There has been a public health emergency declared in the state of Florida as nearly 4,000 Floridians died from overdoses in 2015. Often times, these stories deal with adults, but the age of those overdosing is getting younger and younger as the problem grows to an epidemic.
Katie Golden was a 17-year-old senior at Plant High School when she died of a heroin overdose in Tampa. Her parents are now making it their mission to make sure their daughter's death was not in vain.
"Our lives are obviously devastated. That was our baby," said Katie's mom, Dawn.
Katie was four weeks shy of graduating from Plant High School.
"Katie was a sweet soul. She lit up a room and everybody loved her," said her dad, Cliff.
Now her parents only have an honorary diploma because they weren't able to see their daughter walk across the stage. The little girl who had been fighting for her life since she was born premature, died of a heroin overdose.
"School was always very hard for her. She was diagnosed with ADHD and depression," said Dawn.
Two days before Easter, Katie overdosed on heroin.
"We got a call at like 6:00 in the morning and they told us she didn't have a heartbeat and that we should meet them at the hospital," said Dawn.
Three days later, on her mom's birthday, they took their youngest of three children off of life support.
"The doctor said it was the time that killed her," said Dawn. She says that if the people Katie was with would have called for help just one hour earlier, Katie would be alive today to tell her own story.
The Golden's say they tried everything to avoid having to become a statistic.
"Unfortunately, Katie is the example. Don't do heroin. One time is enough to kill you," said her dad.
They say they took their daughter to counseling, rehab summer camps, anything to help with her marijuana use and mental health struggles. The day before her overdose, she had passed two drug tests. Her parents thought they had finally turned a corner.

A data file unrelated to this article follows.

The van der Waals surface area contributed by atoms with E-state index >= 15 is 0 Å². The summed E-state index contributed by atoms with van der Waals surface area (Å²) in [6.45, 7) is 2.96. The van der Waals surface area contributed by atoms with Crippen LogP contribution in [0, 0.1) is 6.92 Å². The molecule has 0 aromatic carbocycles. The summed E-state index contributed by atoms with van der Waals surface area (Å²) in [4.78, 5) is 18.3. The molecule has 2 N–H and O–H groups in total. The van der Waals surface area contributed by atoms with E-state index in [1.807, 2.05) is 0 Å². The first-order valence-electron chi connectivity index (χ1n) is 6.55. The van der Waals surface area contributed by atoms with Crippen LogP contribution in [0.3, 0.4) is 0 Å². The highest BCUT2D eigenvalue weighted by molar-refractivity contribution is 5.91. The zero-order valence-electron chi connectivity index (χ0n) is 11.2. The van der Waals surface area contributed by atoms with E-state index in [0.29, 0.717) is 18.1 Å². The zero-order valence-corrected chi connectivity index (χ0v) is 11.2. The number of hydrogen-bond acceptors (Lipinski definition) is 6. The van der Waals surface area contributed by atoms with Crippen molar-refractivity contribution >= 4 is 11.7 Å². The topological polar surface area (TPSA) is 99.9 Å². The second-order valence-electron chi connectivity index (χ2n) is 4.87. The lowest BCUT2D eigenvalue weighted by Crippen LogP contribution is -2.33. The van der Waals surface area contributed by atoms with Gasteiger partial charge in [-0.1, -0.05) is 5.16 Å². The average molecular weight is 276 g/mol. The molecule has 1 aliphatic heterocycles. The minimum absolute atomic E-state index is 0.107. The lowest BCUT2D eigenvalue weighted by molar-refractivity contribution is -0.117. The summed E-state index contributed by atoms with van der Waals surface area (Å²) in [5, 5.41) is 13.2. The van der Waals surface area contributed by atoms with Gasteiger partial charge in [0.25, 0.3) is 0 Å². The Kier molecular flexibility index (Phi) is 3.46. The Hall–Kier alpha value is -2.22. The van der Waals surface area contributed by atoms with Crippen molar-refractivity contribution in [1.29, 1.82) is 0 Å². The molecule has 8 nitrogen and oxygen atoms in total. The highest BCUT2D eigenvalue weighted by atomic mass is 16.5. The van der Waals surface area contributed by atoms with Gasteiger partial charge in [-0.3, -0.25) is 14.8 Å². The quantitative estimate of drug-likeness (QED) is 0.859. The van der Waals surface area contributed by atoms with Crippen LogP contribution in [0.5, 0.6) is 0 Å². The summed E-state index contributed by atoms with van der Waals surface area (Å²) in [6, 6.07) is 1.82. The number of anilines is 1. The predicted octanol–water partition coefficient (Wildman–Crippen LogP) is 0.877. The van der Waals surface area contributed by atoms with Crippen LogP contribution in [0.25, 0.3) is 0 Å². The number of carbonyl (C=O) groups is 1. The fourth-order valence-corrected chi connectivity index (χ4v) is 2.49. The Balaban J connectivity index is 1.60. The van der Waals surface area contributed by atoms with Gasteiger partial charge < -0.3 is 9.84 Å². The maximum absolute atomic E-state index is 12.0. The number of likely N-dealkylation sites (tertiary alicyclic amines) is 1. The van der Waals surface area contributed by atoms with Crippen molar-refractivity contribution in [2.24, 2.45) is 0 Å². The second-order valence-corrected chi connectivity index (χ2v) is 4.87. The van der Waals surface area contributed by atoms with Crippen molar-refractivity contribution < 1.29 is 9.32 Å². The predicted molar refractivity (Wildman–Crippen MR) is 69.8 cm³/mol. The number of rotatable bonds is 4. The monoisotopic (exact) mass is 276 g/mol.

"Reading the police report, her death took several hours. She suffered. It was very violent," her mom said.
As the Goldens deal with their family tragedy, they are hoping it will serve as a stern warning for other families. They are getting some help spreading their message too," said Enter Changing Minds of Tampa Bay co-founder Marie Borland.
"We believe that if society, in a case like Katie's as a perfect example," said Borland. "If society would focus on people's unique talents and contribution and strengths and not just where they stand academically and athletically that tragedies like these could be avoided."
Now Katie's parents have a meeting with the state attorney to look further into the case.
The boy investigators say she was with at the time of her overdose has now been arrested on drug possession charges unrelated to the case, but they do involve cocaine.
Katie's story has also been picked up by People magazine in hopes of raising awareness about the opioid epidemic.
Changing Minds of Tampa Bay is a non-profit providing awareness, support, school interventions and legal advocacy for people dealing with mental health issues, people just like Katie.
For more information on Changing Minds of Tampa Bay, visit
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